Margo said to Rabbi Pupko or Rabbi Pupko said to her, `Why don't we commission
a new translation,' and they approached me and offered this to me basically.
I was overwhelmed. I didn't know what to do. I was very intrigued and very
attracted by the possibility, but I knew how intense this would be and was
worried that it would be overwhelming. So I took a month off and decided I'd
give it a try. After that...

DAVIES: So they were saying the essentially, `Would you please take the next
15 years of your life and translate this mess of text?'

Mr. MATT: Yeah, I think they didn't realize exactly how long it would take,
but they certainly knew it would be a major commitment, and they turned to me
and offered it to me basically. So I tried it for this month, and after
that month, I decided, `I'm definitely not doing this.' It was just too
exhausting. I would work at it six, eight, nine hours and be totally drained,
get up the next day and try again. And after a month of this, I said, `No,
this is too much.'

DAVIES: Why was it so draining?

Mr. MATT: The Zohar is written in such a way that you often don't know what
it means. To make sense of it, you have to meditate on the text. You have to
scour dictionaries and reference works, but you also have to meditate within
and see how the possible meanings resonate within yourself. So it's a
meditative, contemplative undertaking which is beautiful and fulfilling, but
to do it for thousands of pages seemed to me just frightening.

DAVIES: Part of this involved getting the original text, right? I mean, how
did you collect them?

Mr. MATT: All translations up till now have been based simply on the standard
Aramaic edition, and I thought I would do the same, but I had access to
original manuscripts of the Zohar. I thought that when I ran across
difficult passages, I would check these manuscripts, but after checking them a
number of times, I began to discover that the manuscripts often preserve the
readings superior to the printed edition. How could this happen? It's really
because over the centuries, every scribe who copied the Zohar tried to add a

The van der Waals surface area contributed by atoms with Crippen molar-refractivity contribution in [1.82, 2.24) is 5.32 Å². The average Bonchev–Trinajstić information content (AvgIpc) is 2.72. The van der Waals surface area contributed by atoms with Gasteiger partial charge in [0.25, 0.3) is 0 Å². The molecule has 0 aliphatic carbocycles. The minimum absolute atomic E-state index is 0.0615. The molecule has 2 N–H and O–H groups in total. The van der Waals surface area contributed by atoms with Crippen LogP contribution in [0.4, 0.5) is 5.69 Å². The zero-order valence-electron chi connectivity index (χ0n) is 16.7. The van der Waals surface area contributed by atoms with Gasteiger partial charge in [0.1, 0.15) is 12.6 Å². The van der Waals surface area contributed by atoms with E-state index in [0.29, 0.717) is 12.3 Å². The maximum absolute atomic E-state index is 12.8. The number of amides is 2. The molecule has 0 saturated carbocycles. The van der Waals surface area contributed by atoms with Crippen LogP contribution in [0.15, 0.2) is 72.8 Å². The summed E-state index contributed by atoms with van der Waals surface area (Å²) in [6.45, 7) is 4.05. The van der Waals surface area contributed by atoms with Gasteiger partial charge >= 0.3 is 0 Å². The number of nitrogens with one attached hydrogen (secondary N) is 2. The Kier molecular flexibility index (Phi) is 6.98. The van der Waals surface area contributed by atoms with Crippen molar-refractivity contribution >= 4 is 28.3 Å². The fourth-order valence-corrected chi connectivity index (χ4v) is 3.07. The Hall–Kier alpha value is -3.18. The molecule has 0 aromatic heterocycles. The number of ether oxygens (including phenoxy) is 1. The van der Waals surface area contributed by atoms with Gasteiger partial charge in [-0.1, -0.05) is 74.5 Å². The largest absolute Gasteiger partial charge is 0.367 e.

little bit. A scribe would say, `Oh, this phrase is so difficult, I'll put in
a word of explanation,' or sometimes the weird Aramaic would be smoothed away
and a scribe would substitute a more conventional bland term.

So some of the original beauty and lyrical strangeness of the Zohar was lost
and the printed edition really represents a doctored version. So what I
decided to do by painstaking analysis was to scrape away hundreds of years of
accretion, hundreds of years of scribal addition and doctoring of the text to
try to approach that elusive hypothetical original Zohar.

DAVIES: I want to ask you before we go about the Mel Gibson movie, "The
Passion of the Christ." As someone who has spent a lifetime in Judaism and
Jewish scholarship, how do you regard the message that it seems to bring?

Mr. MATT: Well, I would say, first of all, Jesus, of course, strikes people
in very different ways. I see Jesus as a Jewish mystic. I see him as a
profound Jewish teacher. I don't idolize Jesus. I don't see him as divine or
any more divine than any of us could be, but I see him as a profound spiritual
teacher. The Gospels' presentation of Jesus and of the tragedy of his death
does not necessarily reflect the historical reality of Jesus' own lifetime.
And I think the problem with the movie is that it assumes that the Gospels are
totally, historically accurate.

DAVIES: What do you see as the reality of the historical Jesus? What are the
problems with treating the Gospels as history?

Mr. MATT: You know, it's impossible to know what actually went on in the
first century between Jesus and other Jews of his time. We certainly know
that Jesus had no intention of starting a new religion, that he wanted simply
to live Judaism and to find God through the Jewish faith and to bring other
Jews to God. He certain aroused opposition. Many people may not have been
aware who he was or that he was doing anything, but he certainly inspired some
Jews and threatened the Romans and certain conservative power structures
within Judaism. So it's likely that he was executed by the Romans for
rebelling or for fermenting rebellion, but the problem is that when the
Gospels are written several decades after the event, at that point, there is
an emerging church, there is rabbinic Judaism and the Gospels are very
hesitant to offend Rome or to blame anything on Rome. So it's convenient for
the Gospels to paint a picture as if the Jews were partially or mostly
responsible for the crucifixion. That way, letting Rome somewhat off the
hook, and that later account, which is canonized in the Gospels, is the basis
for this film.

DAVIES: Are you concerned about it spreading anti-Semitic messages?

Mr. MATT: Certainly that is a danger. I would say that the Jews and
Christians need to learn from each other's tradition and perhaps this movie in
its own way will encourage and stimulate that. I think Christians need to